Meanwhile, the Rams linebackers are talented and athletic enough to chase
The Eagles' final game before the bye will come on primetime in Sunday Night Football as they welcome in the division-rival Giants. The Giants' 2013 season was a mess. After starting the year 0-6, New York managed to win seven of its final ten games, but the rough start was just too much to overcome. The story of the season was turnovers, all 44 of them. The Giants committed 10 more turnovers than any other team (Detroit and Washington each had 34). Quarterback Eli Manning threw a league-worst 27 interceptions, the running game was almost non-existent and wide receiver Hakeem Nicks couldn't find his way into the end zone.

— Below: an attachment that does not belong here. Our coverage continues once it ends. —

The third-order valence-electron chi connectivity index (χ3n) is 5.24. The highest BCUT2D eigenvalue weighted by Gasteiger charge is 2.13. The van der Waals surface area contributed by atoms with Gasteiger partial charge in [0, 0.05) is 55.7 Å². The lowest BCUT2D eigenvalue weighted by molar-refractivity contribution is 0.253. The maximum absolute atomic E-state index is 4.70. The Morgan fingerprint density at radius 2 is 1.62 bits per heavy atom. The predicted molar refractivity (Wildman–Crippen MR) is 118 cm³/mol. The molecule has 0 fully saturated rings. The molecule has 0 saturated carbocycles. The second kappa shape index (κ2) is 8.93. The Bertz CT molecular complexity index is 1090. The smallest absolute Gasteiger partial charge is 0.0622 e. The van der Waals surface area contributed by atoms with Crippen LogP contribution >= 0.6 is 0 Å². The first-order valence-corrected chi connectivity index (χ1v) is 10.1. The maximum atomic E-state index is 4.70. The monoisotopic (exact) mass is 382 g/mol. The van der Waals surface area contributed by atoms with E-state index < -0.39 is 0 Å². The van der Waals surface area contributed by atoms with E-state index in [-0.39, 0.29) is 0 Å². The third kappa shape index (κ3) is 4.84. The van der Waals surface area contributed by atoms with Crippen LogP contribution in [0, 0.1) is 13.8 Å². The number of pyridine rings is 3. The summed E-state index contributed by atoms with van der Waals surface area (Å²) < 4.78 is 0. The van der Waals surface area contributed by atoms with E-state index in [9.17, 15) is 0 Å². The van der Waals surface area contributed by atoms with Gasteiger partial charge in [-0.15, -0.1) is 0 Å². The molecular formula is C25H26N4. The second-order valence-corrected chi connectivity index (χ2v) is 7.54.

As a result, long-time offensive coordinator Kevin GIlbride retired amidst speculation of being fired. Nicks has also moved on, signing a contract with the Indianapolis Colts. Those two weren't the only offensive casualties- tight end Brandon Myers, wide receiver Louis Murphy and guard Kevin Boothe have all moved on, but one constant remains. Through the good and band, Manning has been under center. Three times he has been named to the Pro-Bowl and twice he has hoisted the Lombardi Trophy. Throughout his 10-year career, Manning has found a way to win when it matters most. He's defeated the Eagles nine times in 20 regular season matchups, throwing 36 touchdown passes and 21 interceptions. He is also 6-3 in regular season games that he has started at Lincoln Financial Field.